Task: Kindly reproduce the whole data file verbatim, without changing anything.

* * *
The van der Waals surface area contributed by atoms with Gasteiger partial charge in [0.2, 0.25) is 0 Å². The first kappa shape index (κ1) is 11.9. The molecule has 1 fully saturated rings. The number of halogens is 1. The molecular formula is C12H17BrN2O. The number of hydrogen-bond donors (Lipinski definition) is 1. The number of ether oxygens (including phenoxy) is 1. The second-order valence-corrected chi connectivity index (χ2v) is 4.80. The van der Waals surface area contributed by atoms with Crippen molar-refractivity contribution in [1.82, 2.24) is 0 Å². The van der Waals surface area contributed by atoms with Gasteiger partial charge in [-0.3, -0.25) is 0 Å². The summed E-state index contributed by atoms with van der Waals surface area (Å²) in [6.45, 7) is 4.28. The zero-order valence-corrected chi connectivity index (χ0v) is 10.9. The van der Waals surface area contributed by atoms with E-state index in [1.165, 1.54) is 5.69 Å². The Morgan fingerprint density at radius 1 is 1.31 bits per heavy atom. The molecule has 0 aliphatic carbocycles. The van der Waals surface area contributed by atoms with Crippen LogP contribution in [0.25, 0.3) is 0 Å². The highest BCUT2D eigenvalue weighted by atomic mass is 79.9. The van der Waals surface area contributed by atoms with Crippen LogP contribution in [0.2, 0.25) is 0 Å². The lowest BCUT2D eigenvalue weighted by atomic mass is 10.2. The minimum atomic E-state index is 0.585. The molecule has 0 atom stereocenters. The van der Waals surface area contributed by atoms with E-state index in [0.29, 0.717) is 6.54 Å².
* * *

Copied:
The van der Waals surface area contributed by atoms with Gasteiger partial charge in [0.2, 0.25) is 0 Å². The first kappa shape index (κ1) is 11.9. The molecule has 1 fully saturated rings. The number of halogens is 1. The molecular formula is C12H17BrN2O. The number of hydrogen-bond donors (Lipinski definition) is 1. The number of ether oxygens (including phenoxy) is 1. The second-order valence-corrected chi connectivity index (χ2v) is 4.80. The van der Waals surface area contributed by atoms with Crippen molar-refractivity contribution in [1.82, 2.24) is 0 Å². The van der Waals surface area contributed by atoms with Gasteiger partial charge in [-0.3, -0.25) is 0 Å². The summed E-state index contributed by atoms with van der Waals surface area (Å²) in [6.45, 7) is 4.28. The zero-order valence-corrected chi connectivity index (χ0v) is 10.9. The van der Waals surface area contributed by atoms with E-state index in [1.165, 1.54) is 5.69 Å². The Morgan fingerprint density at radius 1 is 1.31 bits per heavy atom. The molecule has 0 aliphatic carbocycles. The van der Waals surface area contributed by atoms with Crippen LogP contribution in [0.25, 0.3) is 0 Å². The highest BCUT2D eigenvalue weighted by atomic mass is 79.9. The van der Waals surface area contributed by atoms with Crippen LogP contribution in [0.2, 0.25) is 0 Å². The lowest BCUT2D eigenvalue weighted by atomic mass is 10.2. The minimum atomic E-state index is 0.585. The molecule has 0 atom stereocenters. The van der Waals surface area contributed by atoms with E-state index in [0.29, 0.717) is 6.54 Å².